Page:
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Shock wave from sun opens crack in Earth's magnetic field that could lead to geomagnetic storm

Shock wave from sun opens crack in Earth's magnetic field that could lead to geomagnetic storm

Geomagnetic storms could be on their way to Earth after some interesting solar activity

The atmosphere of the Earth was cracked open the other day by a powerful gust of solar wind, which has the potential to cause a geomagnetic storm.

Don’t worry, this isn’t the sort of thing that is going to bring about the apocalypse – although that might be a relief these days – but it is an interesting scientific occurrence.

It’s also quite complicated, so you’ll probably have to bear with us a bit here.

According to the US National Oceanic and Atmospheric Administration (NOAA), a geomagnetic storm is defined as ‘a major disturbance of Earth's magnetosphere that occurs when there is a very efficient exchange of energy from the solar wind into the space environment surrounding Earth.

‘These [events] result from variations in the solar wind that produces major changes in the currents, plasmas, and fields in Earth’s magnetosphere.’

Got all that?


Here's an artists rendition of what causes these solar storms.
Science History Images/Alamy

So, G1-class geomagnetic storms – the class that was caused by this latest gust of solar wind – isn’t known to be harmful to humans, but it can definitely mess with the satellite systems hovering around our planet, as well as power infrastructure.

It’s not clear yet where the gust that crossed paths with the Earth on Monday came from, but it’s pretty likely that it came from a coronal mass ejection (CME).

As you might have picked up on, a coronal mass ejection is when a large amount of high-energy radiation is spat out of the sun.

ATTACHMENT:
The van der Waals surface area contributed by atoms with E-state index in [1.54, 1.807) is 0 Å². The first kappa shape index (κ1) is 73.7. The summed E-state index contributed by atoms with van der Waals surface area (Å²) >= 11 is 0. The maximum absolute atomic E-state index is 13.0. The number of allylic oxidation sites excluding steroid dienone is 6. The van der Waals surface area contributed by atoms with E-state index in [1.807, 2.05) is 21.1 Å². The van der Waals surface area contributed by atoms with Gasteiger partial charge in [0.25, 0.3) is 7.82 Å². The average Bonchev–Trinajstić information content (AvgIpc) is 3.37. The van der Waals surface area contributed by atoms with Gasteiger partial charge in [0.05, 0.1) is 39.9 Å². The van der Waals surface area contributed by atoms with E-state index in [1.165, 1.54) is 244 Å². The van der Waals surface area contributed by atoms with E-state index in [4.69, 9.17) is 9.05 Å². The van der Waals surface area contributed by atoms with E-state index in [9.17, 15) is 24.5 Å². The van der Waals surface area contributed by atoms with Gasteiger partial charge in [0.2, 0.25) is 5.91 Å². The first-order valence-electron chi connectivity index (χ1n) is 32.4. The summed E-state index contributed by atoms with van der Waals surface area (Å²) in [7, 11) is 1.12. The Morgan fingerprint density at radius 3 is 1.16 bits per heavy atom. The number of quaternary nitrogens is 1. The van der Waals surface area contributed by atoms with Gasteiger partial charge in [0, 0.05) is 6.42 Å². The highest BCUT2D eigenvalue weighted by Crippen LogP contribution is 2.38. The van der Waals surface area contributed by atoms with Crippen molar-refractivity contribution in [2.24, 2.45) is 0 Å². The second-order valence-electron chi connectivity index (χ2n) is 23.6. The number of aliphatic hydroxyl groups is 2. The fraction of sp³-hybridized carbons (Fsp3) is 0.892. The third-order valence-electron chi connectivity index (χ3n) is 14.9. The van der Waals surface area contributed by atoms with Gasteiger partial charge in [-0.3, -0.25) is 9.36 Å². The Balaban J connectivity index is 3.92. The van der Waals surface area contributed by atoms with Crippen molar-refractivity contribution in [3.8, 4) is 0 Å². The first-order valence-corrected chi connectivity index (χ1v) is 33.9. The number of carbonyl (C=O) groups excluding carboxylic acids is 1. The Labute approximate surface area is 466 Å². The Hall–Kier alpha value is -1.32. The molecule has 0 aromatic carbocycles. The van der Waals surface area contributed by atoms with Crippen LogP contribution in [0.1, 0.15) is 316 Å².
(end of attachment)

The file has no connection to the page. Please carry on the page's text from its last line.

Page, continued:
You might have heard of a solar flare, and that’s pretty much what we’re on about here.

Those flares then crash into the magnetic field of the Earth, causing what we call ‘solar storms’.

This particular mass ejection seems to have come from a sunspot called AR3165, which is a huge area of the surface of the sun.

Obviously, the sun is pretty unfathomably massive, but sunspots are dark areas in the photosphere that are caused by ‘intense magnetic flux pushing up from further within the solar interior’, the NOAA said.

According to Live Science, AR3165 put out around eight solar flares that actually caused some radio blackout over the Atlantic Ocean.

So, that gives you an idea of what can happen.

This interpretation is a bit dramatic, but you get the idea.
Science Photo Library/Alamy

More storms could be on the way, too.

SpaceWeather reports that December 21 could see more G1-class geomagnetic storms because of a ‘side-by-side pair of solar wind streams’ that will wing our planet’s magnetic field.

They added: "The gaseous material is flowing from a double hole in the sun's atmosphere.”

See, told you it was an interesting scientific phenomenon, even if we don’t perhaps understand absolutely everything about it.

OK, well you made it to the end of the article, at least.

Featured Image Credit: Science Photo Library / Elen / Alamy Stock Photo

Topics: World News, Science, Space, Weird, Weather